Weddings! This day is supposed to be what every woman dreams of from the time they were little girls. The flowing dress, the bright bouquets, guests galore, before the walk down the aisle whereby daddy gives the bride away. The scene always sounds so beautiful – indeed, precious doesn’t it? Moreover, the movies make weddings seem like a piece of heaven. Then you look at the wedding photos (that have been tweaked) and any imperfections are photo shopped away. Our wedding day really does seem like a dream — a very expensive dream.
But along with this very special day are valuable skills that are learned along the way. Before one’s wedding day, the bride learns to write a speech, walk with gracefulness, dance like a princess, eat at a table set properly, smile for a whole day without stopping, and hide the discomfort of 4” heels or a tight corset. A bride learns that there is a difference between mauve and purple. All these things and many more (that I have thankfully forgotten) contribute toward transforming a wedding into a beautiful day.
But not all is glamour. For example, here’s what my wedding forgot to teach me. My wedding day should have taught me the value of patience. For me, getting from start to finish included a 9 month countdown so I really should have learned that lesson somewhere in the midst. Love is also patient and my wedding day was a representation of the love I felt for another person, so patience should have been at the top of the list of things I learned.
I should have learned to receive wisdom. After all, I am obviously not the first person to get married so why didn’t I start my planning by actively seeking wisdom from those who went before me? I trusted wedding websites and magazines but wouldn’t my learning have been much better had I began with the source?
I had the opportunity to learn what “community” truly meant. The guest list was long when we first made it, especially since we were both coming from a family of five siblings. It took six revisions before we were able to cut it down to a wedding day we could afford. The problem with this is that with every cut, people who cared about us as people became less valuable because of money.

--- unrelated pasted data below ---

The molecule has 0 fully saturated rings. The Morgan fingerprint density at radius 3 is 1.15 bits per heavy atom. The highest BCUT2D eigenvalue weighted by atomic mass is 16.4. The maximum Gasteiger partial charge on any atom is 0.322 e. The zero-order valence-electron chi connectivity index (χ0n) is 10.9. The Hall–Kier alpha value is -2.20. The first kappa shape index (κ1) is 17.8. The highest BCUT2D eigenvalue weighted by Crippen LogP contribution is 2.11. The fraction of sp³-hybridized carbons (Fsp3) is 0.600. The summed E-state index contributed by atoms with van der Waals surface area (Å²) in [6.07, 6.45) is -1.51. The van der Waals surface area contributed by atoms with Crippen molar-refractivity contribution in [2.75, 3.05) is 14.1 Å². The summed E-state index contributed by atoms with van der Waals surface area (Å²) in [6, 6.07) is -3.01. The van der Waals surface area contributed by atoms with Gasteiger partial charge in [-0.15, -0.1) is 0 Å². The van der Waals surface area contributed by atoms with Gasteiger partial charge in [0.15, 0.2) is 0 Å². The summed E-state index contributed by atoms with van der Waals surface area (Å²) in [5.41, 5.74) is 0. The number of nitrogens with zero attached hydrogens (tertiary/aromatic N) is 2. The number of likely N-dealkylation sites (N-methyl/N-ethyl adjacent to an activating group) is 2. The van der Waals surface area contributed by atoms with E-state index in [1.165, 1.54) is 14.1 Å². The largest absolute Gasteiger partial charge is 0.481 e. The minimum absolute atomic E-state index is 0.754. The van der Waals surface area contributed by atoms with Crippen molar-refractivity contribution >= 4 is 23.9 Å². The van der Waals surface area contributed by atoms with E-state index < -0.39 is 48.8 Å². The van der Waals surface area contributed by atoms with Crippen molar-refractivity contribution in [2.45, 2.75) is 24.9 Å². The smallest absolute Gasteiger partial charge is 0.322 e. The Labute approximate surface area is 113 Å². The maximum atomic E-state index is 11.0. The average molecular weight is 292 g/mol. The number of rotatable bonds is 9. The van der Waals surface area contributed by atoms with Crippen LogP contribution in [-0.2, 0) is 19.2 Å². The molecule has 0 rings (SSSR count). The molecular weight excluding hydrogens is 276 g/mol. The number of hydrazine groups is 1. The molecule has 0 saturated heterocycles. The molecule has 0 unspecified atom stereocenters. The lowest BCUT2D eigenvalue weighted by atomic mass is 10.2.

If I had paid closer attention to the things that really mattered — instead of the fanciful things that make the day look “pretty” — I could have learned some serious life lessons. Instead I chose to focus on details that after that day really didn’t matter. Since then, I have had to learn patience in my marriage. I have had to be patient in raising my kids. I have now learned to seek wisdom from people who have walked this road before me when the things around me begin to unravel. More recently, I have begun to learn about community since I moved and realized how much the people I spent my life with make a difference in my day.
1 Peter 3:3-4 states: “Your beauty should not come from outward adornment, such as braided hair and the wearing of gold jewelry and fine clothes. Instead, it should be that of your inner self, the unfading beauty of a gentle and quiet spirit, which is of great worth in God’s sight.”
A few months ago, I attended a wedding and I must say the event was beautiful. The bride was gorgeous. The service was wonderfully orchestrated and the reception sparkled. There was no mistaking the beauty emanating from this fairy tale scene. From my perspective; it was one of the most beautiful weddings I have ever attended. The reason I can say this is not because everything was perfectly placed or movie style like, or that the couple had financial means to plan every detail down to the moment, but rather that the wedding was a representation of a Christ centered relationship. The two – the bride and groom as a couple — had incorporated the most valuable life lessons into preparing for their wedding day.
“But seek ye first the kingdom of God, and His righteousness; and all these things shall be added unto you.” (Matthew 6:33)